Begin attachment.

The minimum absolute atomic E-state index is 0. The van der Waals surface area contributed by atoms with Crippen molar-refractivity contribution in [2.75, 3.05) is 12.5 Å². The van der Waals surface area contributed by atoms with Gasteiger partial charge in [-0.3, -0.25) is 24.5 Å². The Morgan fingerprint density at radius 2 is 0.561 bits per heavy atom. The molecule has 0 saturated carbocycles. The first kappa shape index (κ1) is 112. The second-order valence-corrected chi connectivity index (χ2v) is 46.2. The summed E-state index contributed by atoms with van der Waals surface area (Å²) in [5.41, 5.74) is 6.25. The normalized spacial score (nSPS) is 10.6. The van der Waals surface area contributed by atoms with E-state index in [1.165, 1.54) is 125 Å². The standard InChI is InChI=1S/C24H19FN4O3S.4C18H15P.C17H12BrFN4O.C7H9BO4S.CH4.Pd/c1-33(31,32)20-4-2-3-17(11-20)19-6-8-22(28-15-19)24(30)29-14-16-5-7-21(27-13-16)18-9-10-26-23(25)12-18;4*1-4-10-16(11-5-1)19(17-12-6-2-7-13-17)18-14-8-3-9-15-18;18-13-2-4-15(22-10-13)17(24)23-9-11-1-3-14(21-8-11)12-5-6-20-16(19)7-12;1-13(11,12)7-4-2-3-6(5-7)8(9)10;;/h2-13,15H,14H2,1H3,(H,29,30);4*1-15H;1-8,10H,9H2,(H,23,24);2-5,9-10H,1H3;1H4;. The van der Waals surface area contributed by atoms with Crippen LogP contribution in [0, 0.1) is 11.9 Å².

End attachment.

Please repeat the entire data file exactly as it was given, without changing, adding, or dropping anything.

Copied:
The minimum absolute atomic E-state index is 0. The van der Waals surface area contributed by atoms with Crippen molar-refractivity contribution in [2.75, 3.05) is 12.5 Å². The van der Waals surface area contributed by atoms with Gasteiger partial charge in [-0.3, -0.25) is 24.5 Å². The Morgan fingerprint density at radius 2 is 0.561 bits per heavy atom. The molecule has 0 saturated carbocycles. The first kappa shape index (κ1) is 112. The second-order valence-corrected chi connectivity index (χ2v) is 46.2. The summed E-state index contributed by atoms with van der Waals surface area (Å²) in [5.41, 5.74) is 6.25. The normalized spacial score (nSPS) is 10.6. The van der Waals surface area contributed by atoms with E-state index in [1.165, 1.54) is 125 Å². The standard InChI is InChI=1S/C24H19FN4O3S.4C18H15P.C17H12BrFN4O.C7H9BO4S.CH4.Pd/c1-33(31,32)20-4-2-3-17(11-20)19-6-8-22(28-15-19)24(30)29-14-16-5-7-21(27-13-16)18-9-10-26-23(25)12-18;4*1-4-10-16(11-5-1)19(17-12-6-2-7-13-17)18-14-8-3-9-15-18;18-13-2-4-15(22-10-13)17(24)23-9-11-1-3-14(21-8-11)12-5-6-20-16(19)7-12;1-13(11,12)7-4-2-3-6(5-7)8(9)10;;/h2-13,15H,14H2,1H3,(H,29,30);4*1-15H;1-8,10H,9H2,(H,23,24);2-5,9-10H,1H3;1H4;. The van der Waals surface area contributed by atoms with Crippen LogP contribution in [0, 0.1) is 11.9 Å².